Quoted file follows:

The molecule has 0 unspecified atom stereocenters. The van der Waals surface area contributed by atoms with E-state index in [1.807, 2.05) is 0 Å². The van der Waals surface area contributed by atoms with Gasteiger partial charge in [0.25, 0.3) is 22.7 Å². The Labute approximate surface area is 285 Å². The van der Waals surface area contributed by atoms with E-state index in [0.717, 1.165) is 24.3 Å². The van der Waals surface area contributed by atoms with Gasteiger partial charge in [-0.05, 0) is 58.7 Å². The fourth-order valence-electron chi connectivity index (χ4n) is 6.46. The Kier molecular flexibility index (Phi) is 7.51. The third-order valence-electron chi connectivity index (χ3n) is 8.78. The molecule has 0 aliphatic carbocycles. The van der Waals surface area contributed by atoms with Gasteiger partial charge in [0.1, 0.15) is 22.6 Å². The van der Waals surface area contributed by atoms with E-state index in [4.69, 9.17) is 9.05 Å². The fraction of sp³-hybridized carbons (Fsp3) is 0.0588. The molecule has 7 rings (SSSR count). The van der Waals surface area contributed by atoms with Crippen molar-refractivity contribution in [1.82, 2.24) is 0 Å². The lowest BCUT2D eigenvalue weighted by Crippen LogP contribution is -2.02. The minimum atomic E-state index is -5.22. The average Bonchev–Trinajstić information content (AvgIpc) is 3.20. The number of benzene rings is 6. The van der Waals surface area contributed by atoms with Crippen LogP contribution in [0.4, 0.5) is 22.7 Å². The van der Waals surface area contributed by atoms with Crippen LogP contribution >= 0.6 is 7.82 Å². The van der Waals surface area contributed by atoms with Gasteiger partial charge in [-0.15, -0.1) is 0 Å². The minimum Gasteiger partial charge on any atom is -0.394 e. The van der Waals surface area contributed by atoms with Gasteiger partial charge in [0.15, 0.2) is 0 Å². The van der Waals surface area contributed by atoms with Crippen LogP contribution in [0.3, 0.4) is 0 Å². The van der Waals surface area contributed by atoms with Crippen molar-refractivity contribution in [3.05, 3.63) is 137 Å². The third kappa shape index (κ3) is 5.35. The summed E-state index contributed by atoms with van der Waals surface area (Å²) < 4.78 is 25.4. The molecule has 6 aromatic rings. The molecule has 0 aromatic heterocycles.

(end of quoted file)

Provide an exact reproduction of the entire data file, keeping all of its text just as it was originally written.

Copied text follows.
The molecule has 0 unspecified atom stereocenters. The van der Waals surface area contributed by atoms with E-state index in [1.807, 2.05) is 0 Å². The van der Waals surface area contributed by atoms with Gasteiger partial charge in [0.25, 0.3) is 22.7 Å². The Labute approximate surface area is 285 Å². The van der Waals surface area contributed by atoms with E-state index in [0.717, 1.165) is 24.3 Å². The van der Waals surface area contributed by atoms with Gasteiger partial charge in [-0.05, 0) is 58.7 Å². The fourth-order valence-electron chi connectivity index (χ4n) is 6.46. The Kier molecular flexibility index (Phi) is 7.51. The third-order valence-electron chi connectivity index (χ3n) is 8.78. The molecule has 0 aliphatic carbocycles. The van der Waals surface area contributed by atoms with Gasteiger partial charge in [0.1, 0.15) is 22.6 Å². The van der Waals surface area contributed by atoms with E-state index in [4.69, 9.17) is 9.05 Å². The fraction of sp³-hybridized carbons (Fsp3) is 0.0588. The molecule has 7 rings (SSSR count). The van der Waals surface area contributed by atoms with Crippen molar-refractivity contribution in [1.82, 2.24) is 0 Å². The lowest BCUT2D eigenvalue weighted by Crippen LogP contribution is -2.02. The minimum atomic E-state index is -5.22. The average Bonchev–Trinajstić information content (AvgIpc) is 3.20. The number of benzene rings is 6. The van der Waals surface area contributed by atoms with Crippen LogP contribution in [0.4, 0.5) is 22.7 Å². The van der Waals surface area contributed by atoms with Crippen LogP contribution >= 0.6 is 7.82 Å². The van der Waals surface area contributed by atoms with Gasteiger partial charge in [-0.15, -0.1) is 0 Å². The minimum Gasteiger partial charge on any atom is -0.394 e. The van der Waals surface area contributed by atoms with Gasteiger partial charge in [0.15, 0.2) is 0 Å². The van der Waals surface area contributed by atoms with Crippen LogP contribution in [0.3, 0.4) is 0 Å². The van der Waals surface area contributed by atoms with Crippen molar-refractivity contribution in [3.05, 3.63) is 137 Å². The third kappa shape index (κ3) is 5.35. The summed E-state index contributed by atoms with van der Waals surface area (Å²) < 4.78 is 25.4. The molecule has 6 aromatic rings. The molecule has 0 aromatic heterocycles.